In line with its goal of showcasing sports and athletes in the capital’s most beautiful settings, Paris 2024 has revealed the courses for the Olympic Games triathlon and the Paralympic Games Para triathlon. They will start and finish at the Pont Alexandre III. These demanding courses are characterised by their technical challenges, ensuring an amazing experience for the athletes, the crowd and television viewers alike.

Developed in collaboration with World Triathlon and the relevant public authorities, these three distinct courses are particularly demanding for athletes and will highlight some of the most beautiful monuments in Paris. The starting point will be a floating pontoon positioned at the base of Pont Alexandre III bridge (on which a 1,000-seats spectator stand will be built), giving spectators the chance to see the start and finish of the triathlon and Para triathlon events, as well as the transition zone (between disciplines), ensuring a truly thrilling show.

An iconic venue of Paris 2024, Pont Alexandre III links Les Invalides and Le Grand Palais and will be a hub for the magic and excitement of the Games. The bridge is located right next to other competition venues such as Place de la Concorde and the Esplanade des Invalides and is close to the Champ-de-Mars Arena and the Eiffel Tower Stadium. It will also serve as host to the Marathon Swimming events and the finish of the Olympic Road cycling events (men’s and women’s time trials).

During the triathlon and Para triathlon events, some of the most beautiful monuments and symbolic landmarks in Paris will be put in the spotlight. After their swim in the Seine, the athletes will take in Le Grand Palais, Le Petit Palais, l’Assemblée nationale, Le Musée d’Orsay, Avenue des Champs-Elysées (with the Arc de Triomphe in their sights), Avenue Montaigne, Quai d’Orsay and Quai Anatole France as well as Boulevard Saint-Germain on the biking and running phases.

As with all the road events at Paris 2024, these will be a chance for spectators to support and cheer the athletes along the course and to celebrate the Games in a festive, sociable atmosphere in the heart of Paris with access along the routes free of charge.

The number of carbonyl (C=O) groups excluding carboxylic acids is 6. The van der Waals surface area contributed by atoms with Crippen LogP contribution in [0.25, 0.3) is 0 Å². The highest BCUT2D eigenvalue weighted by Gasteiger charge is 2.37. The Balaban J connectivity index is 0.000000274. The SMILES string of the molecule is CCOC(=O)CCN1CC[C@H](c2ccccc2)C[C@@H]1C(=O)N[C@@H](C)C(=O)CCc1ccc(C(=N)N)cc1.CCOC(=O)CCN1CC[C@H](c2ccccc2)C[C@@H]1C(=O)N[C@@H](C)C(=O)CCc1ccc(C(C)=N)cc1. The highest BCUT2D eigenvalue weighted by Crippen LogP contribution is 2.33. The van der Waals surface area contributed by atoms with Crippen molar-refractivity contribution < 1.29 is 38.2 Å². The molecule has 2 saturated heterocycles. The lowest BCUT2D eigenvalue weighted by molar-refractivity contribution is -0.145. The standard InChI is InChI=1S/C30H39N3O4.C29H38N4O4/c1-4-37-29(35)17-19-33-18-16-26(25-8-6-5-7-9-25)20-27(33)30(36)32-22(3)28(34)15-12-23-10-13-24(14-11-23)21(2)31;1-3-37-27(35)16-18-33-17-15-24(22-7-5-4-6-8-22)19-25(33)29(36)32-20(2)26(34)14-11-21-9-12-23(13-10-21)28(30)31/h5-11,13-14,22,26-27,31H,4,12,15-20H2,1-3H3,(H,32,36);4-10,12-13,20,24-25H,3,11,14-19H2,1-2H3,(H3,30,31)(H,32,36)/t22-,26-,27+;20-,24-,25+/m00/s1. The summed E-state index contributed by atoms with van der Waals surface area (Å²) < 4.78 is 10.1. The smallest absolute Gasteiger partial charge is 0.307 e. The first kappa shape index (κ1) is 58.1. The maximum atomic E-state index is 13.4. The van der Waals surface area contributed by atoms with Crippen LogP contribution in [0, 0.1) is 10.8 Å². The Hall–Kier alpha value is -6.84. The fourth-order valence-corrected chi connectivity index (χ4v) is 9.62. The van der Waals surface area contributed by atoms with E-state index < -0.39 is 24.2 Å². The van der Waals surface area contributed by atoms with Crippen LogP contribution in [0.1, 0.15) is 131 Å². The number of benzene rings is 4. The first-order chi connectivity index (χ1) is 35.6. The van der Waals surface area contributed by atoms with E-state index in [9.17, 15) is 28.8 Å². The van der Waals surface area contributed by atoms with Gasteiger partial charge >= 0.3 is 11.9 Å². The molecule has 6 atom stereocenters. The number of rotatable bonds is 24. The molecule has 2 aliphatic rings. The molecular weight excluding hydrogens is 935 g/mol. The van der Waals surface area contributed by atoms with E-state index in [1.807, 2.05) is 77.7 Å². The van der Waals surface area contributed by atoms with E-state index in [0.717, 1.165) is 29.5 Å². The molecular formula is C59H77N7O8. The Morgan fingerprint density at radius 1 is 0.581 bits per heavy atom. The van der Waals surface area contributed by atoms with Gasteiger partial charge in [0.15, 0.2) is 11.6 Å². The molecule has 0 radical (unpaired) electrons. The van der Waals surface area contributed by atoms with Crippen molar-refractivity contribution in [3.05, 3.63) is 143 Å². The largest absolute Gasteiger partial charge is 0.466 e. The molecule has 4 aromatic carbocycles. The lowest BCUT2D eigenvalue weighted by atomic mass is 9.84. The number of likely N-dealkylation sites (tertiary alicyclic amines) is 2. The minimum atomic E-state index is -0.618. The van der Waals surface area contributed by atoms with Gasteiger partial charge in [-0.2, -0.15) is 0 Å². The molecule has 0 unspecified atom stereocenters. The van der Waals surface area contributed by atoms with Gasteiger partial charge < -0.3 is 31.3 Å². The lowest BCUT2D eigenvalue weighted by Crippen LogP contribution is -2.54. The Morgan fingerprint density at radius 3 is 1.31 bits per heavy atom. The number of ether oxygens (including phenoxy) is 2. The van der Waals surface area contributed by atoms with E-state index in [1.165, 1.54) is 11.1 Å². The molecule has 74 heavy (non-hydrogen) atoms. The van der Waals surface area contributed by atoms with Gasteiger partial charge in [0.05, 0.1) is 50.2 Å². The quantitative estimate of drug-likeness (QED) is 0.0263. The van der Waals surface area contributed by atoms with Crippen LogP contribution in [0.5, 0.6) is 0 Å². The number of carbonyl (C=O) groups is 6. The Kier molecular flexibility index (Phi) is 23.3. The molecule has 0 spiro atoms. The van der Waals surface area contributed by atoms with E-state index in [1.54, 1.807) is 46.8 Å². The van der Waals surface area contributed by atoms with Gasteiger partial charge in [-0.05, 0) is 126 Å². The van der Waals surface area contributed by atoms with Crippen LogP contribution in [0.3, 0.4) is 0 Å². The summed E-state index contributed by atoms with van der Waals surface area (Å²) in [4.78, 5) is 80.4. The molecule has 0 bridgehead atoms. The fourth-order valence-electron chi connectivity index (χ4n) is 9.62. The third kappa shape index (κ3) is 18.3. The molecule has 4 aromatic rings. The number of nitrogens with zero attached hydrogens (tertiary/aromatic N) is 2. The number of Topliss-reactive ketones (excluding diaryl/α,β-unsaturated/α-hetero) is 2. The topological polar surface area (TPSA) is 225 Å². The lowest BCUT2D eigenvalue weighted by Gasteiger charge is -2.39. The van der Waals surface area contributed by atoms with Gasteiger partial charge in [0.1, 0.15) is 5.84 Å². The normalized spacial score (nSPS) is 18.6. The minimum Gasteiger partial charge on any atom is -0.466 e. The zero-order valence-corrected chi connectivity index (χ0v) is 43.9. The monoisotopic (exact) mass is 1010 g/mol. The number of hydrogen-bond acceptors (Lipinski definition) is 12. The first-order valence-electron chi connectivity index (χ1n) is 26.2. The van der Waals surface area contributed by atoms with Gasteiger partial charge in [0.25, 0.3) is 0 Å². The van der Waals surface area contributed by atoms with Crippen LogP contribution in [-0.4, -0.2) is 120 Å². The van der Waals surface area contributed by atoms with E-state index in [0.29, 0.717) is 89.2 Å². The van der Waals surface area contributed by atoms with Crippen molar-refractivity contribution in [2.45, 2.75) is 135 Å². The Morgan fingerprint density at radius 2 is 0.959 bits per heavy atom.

Scenic urban routes to showcase the athletes and their performances

Paris 2024 has chosen to create demanding, technical courses on a sporting level, while ensuring the athletes’ safety. Scenic and urban, lively and energetic, these courses will provide the ideal setting for a thrilling and dramatic competition. They have also been designed to have the least impact possible in terms of their suitability (street furniture, resurfacing, etc.) and to meet World Triathlon’s specifications, particularly in terms of the width of the lanes, incline and distance, avoiding unnecessary turns and corners for handcycles and wheelchairs, and the kind of road surface (particularly regarding cobbles).

These three courses will be tested during the test events organised by Paris 2024 from 17th to 20th of August 2023, in international triathlon and Para-triathlon competitions. The test events will include installing and dismantling the floating starting pontoon and other complex structures, testing the biking and running courses for the triathlon and Para triathlon events and the management of traffic and influxes in and around the venues.

Details of the Olympic triathlon courses